Survey: 4% Don’t Have Enough Fund to Withdraw From EPF

Mohamad Danial bin Ab Khalil
by Mohamad Danial bin Ab Khalil
Sep 21, 2022 at 11:39 PM

In a survey on retirement conducted by Sun Life Malaysia, the life insurance and family takaful company discovered that 4% of respondents admitted that their Employees Provident Fund (EPF) savings had run out of money to withdraw.

According to a statement issued by Sun Life Malaysia on Sept 20, a startling 18% of respondents shared that they had already made special withdrawals, with another 14% sharing that they planned to do the same.


A sneak peak into Malaysians' preparation for retirement

The survey's results, released this year just before Hari Raya Aidilfitri, gave Raymond Lew, CEO, president, and country head of Sun Life Malaysia, a sneak peek into how many people in the nation were behaving and preparing for retirement. 

Lew said, "It also serves as a good wake-up call for many."

According to the survey, there are still gaps in financial planning, particularly when it comes to accumulating enough financial resources. According to Lew's statement, many people may have underestimated the amount of money needed for retirement.

Cost of living is a significant problem for retirees, with 63% of those surveyed saying their biggest worry is running out of money before they can retire comfortably.

Sun Life Malaysia discovered that many of the 1853 respondents surveyed for the "Kembara Bersara" survey ranked their health and finances as their top two retirement-related concerns.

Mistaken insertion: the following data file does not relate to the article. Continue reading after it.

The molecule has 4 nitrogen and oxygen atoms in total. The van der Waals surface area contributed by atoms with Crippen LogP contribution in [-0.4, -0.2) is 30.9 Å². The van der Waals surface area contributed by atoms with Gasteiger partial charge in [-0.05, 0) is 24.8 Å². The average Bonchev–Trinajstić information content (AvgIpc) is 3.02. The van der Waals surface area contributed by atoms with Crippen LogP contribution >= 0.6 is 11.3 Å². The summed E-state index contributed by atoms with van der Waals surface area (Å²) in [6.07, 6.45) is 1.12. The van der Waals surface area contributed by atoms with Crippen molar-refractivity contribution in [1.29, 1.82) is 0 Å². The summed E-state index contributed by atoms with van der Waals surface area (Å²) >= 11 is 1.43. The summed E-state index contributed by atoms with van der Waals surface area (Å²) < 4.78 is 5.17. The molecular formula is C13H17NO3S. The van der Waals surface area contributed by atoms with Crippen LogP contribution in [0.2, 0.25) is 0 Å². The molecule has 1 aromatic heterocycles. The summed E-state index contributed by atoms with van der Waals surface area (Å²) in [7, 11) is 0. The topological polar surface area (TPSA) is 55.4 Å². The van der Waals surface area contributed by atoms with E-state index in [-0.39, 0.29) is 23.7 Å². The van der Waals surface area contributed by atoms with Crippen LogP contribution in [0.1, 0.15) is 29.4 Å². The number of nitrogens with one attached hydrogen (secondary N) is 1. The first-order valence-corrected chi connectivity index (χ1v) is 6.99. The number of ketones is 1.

Those who have already retired are primarily concerned with: 

  • ageing (61%), 

  • illnesses & disabilities (58%), and 

  • medical expenses (45%), 

Those who have not yet retired are mainly concerned with: 

  • insufficient funds (63%) and 

  • ageing (57%).

With over 88% of respondents saying they intend to rely on their EPF savings in their golden years, the survey also revealed that EPF savings are still the primary source of retirement funds.

45% of respondents reported investing in insurance and takaful for their golden years, making it the next most popular retirement source after EPF.


The many tools for retirement planning

This reflects the growing acceptance of insurance and takaful as a tool for retirement planning, which is encouraging. Although many financial instruments exist, insurance and takaful are flexible and convenient financial tools to safeguard your hard-earned money.

According to Lew, this will allow people to retire with the lifestyle they want or be financially ready for unforeseen events. Most of the 1853 respondents were adults and employed adults over 42 who intended to retire at age 60.

The survey also revealed that contrary to the widespread Asian belief that children should take care of them after retirement, 61% of respondents said they would prefer not to depend on them after retirement.

Other findings from the survey include:

  • 96% of respondents said they wanted to care for their parents, with 74% saying they were doing it out of love and obligation for their parents;

  • 22% of respondents said they wanted to work after retirement;

  • 91% of respondents chose to retire in Malaysia, with 61% choosing the state where they currently live; Perak (16%); and Penang (14%), respectively.

  • 23% do not plan to have children or are unable to have children, while

  • 47% are open to living in retirement homes, with private retirement homes being their preferred option.


Source: The Edge Markets